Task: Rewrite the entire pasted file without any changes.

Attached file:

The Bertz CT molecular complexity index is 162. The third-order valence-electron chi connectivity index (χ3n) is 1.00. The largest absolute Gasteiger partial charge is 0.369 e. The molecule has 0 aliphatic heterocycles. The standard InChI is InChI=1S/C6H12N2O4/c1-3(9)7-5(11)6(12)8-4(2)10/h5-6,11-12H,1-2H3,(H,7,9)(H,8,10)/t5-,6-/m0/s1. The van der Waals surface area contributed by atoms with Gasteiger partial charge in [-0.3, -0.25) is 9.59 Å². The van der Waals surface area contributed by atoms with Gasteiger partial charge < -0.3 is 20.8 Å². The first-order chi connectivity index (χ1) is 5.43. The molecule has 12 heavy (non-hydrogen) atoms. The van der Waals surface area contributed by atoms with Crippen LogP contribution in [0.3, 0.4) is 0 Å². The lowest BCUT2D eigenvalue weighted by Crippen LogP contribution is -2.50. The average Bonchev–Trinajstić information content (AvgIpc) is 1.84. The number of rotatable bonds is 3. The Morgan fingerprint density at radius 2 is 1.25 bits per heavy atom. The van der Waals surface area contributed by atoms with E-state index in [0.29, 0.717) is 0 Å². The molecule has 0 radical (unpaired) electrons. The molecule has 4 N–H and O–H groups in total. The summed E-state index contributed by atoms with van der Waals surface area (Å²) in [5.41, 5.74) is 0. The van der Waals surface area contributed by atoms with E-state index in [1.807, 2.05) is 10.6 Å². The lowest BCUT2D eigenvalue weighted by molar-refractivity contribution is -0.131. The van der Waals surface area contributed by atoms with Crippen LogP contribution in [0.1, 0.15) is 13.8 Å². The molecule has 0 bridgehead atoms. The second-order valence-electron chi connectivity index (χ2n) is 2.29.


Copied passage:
The Bertz CT molecular complexity index is 162. The third-order valence-electron chi connectivity index (χ3n) is 1.00. The largest absolute Gasteiger partial charge is 0.369 e. The molecule has 0 aliphatic heterocycles. The standard InChI is InChI=1S/C6H12N2O4/c1-3(9)7-5(11)6(12)8-4(2)10/h5-6,11-12H,1-2H3,(H,7,9)(H,8,10)/t5-,6-/m0/s1. The van der Waals surface area contributed by atoms with Gasteiger partial charge in [-0.3, -0.25) is 9.59 Å². The van der Waals surface area contributed by atoms with Gasteiger partial charge < -0.3 is 20.8 Å². The first-order chi connectivity index (χ1) is 5.43. The molecule has 12 heavy (non-hydrogen) atoms. The van der Waals surface area contributed by atoms with Crippen LogP contribution in [0.3, 0.4) is 0 Å². The lowest BCUT2D eigenvalue weighted by Crippen LogP contribution is -2.50. The average Bonchev–Trinajstić information content (AvgIpc) is 1.84. The number of rotatable bonds is 3. The Morgan fingerprint density at radius 2 is 1.25 bits per heavy atom. The van der Waals surface area contributed by atoms with E-state index in [0.29, 0.717) is 0 Å². The molecule has 0 radical (unpaired) electrons. The molecule has 4 N–H and O–H groups in total. The summed E-state index contributed by atoms with van der Waals surface area (Å²) in [5.41, 5.74) is 0. The van der Waals surface area contributed by atoms with E-state index in [1.807, 2.05) is 10.6 Å². The lowest BCUT2D eigenvalue weighted by molar-refractivity contribution is -0.131. The van der Waals surface area contributed by atoms with Crippen LogP contribution in [0.1, 0.15) is 13.8 Å². The molecule has 0 bridgehead atoms. The second-order valence-electron chi connectivity index (χ2n) is 2.29.